Bilateral mammary ridges, known as milk lines, run along the ventral surface of the body from the anterior axillary fold to medial aspect of the inguinal folds. These involute during embryogenesis except in the pectoral region, where they give rise to breast tissue.6 Persistence of tissue along these ridges may produce ectopic breast tissue, the commonest being in the axilla. This tissue may contain all three elements, parenchyma, areola and nipple, or any combination of them. It is hormone responsive and undergoes physiological changes such as enlargement and milk secretion during pregnancy. Cancer in accessory breasts is rarely described. However, Famà et al7 reported five cases of breast cancer from among 208 examined accessory mammary glandules. Dhebri et al8 reported two cases of invasive lobular carcinoma presenting as skin lesions in the axilla. Because of the non-typical location, this neoplasm is diagnosed late, when it has already entered the advanced clinical stage of the disease, as in our patient. The small size of the accessory gland causes rapid infiltration into the skin and the thoracic wall, as well as formation of lymph node metastases. As the accessory gland may be situated in various areas of the body, the lymph may flow through different nodule groups including axillary and inguinal lymph nodes.9 Diagnostic procedure and therapeutic management in patients with accessory breast cancer has not been well established.10 The malignant neoplasm in accessory breast may have a more aggressive course, early surrounding invasion and early metastasis, by virtue of the anatomical location. Treatment strategies may include chemotherapy, surgical treatment, radiotherapy and hormone therapy, which should be customised to target individual patients. The diversity in opinion arises to deal with ipsilateral breast during surgery. Madej et al11 suggested that in case of the accessory breast being situated very close to a normal breast and connected to it, the indications for surgery should be the same as in a tumour of the anatomically situated breast and, on the contrary, when the accessory gland constitutes a separate anatomical structure, the resection of normal breast appears to be unnecessary. Some authors describe cases of synchronous breast cancer as well as hidden carcinoma in normal and accessory breast.12 13 Furthermore, cases of patients with cancer of the accessory breast in the groin or vulva have been reported.12 14 15 In such cases, therapeutic strategy should be determined individually, as the scope of resection surgery differs from the standardised one and may affect even the inguinal lymph nodes.9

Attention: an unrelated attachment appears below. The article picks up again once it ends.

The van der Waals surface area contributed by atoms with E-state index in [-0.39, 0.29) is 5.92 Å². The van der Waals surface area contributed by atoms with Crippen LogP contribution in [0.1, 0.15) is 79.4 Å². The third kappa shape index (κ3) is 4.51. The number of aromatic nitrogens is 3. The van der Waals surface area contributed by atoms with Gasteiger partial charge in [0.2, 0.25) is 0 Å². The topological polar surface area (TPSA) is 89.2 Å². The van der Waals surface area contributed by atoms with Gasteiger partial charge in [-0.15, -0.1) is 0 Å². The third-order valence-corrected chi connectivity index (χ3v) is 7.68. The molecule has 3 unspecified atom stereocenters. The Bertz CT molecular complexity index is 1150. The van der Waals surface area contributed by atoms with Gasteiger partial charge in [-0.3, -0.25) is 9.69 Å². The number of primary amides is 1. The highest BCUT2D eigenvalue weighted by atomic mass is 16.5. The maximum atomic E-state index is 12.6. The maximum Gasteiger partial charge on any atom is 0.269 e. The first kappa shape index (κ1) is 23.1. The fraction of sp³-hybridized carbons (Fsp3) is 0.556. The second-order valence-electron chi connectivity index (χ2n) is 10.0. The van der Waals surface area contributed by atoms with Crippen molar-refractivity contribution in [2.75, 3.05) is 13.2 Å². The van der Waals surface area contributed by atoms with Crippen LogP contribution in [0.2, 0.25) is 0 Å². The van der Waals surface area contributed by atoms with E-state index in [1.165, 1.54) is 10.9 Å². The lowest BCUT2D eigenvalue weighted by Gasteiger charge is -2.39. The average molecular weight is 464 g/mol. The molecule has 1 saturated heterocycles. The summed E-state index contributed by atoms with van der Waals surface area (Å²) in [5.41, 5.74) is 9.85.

In our patient, after thorough review of the literature regarding similar cases, we decided to start with aggressive chemotherapy. The tumour happened to be completely responsive to chemotherapy, but as we were still not sure about achieving pathologically negative margins, we performed modified radical mastectomy and not excision of the accessory breast, which some authors have suggested be performed. We have planned to subject the patient to radiotherapy to achieve better loco regional control, as the margins of ectopic breast tissue may not be well defined. Gurjar et al16 reported development of malignancy in axilla 21 months after a patient had undergone prophylactic mastectomy for lobular carcinoma in situ (LCIS). This suggests that remaining normal breast tissue or ectopic breast tissue is still susceptible to development of malignancy. Hormone therapy in the form of tablet tamoxifen 20 mg once daily for 5 years has been planned.

Conclusion

Primary malignancy of accessory breast tissue is a rare entity. Because of not being situated in breast tissue, it may follow a more aggressive course, with early surrounding invasion and early metastasis. Treatment strategies may have many variations, which ideally should be a combination, best suited to the individual, of chemotherapy, surgery, radiotherapy and hormone therapy.

Learning points

  • Primary malignancy of accessory breast tissue is rare.
  • Because of paucity of surrounding breast tissue, early local invasion is seen.
  • Treatment strategies have to be individualised.

Footnotes

Twitter: Follow Shashi Mishra at @sprakashsurgery

Competing interests: None declared.

Patient consent: Obtained.

Provenance and peer review: Not commissioned; externally peer reviewed.

References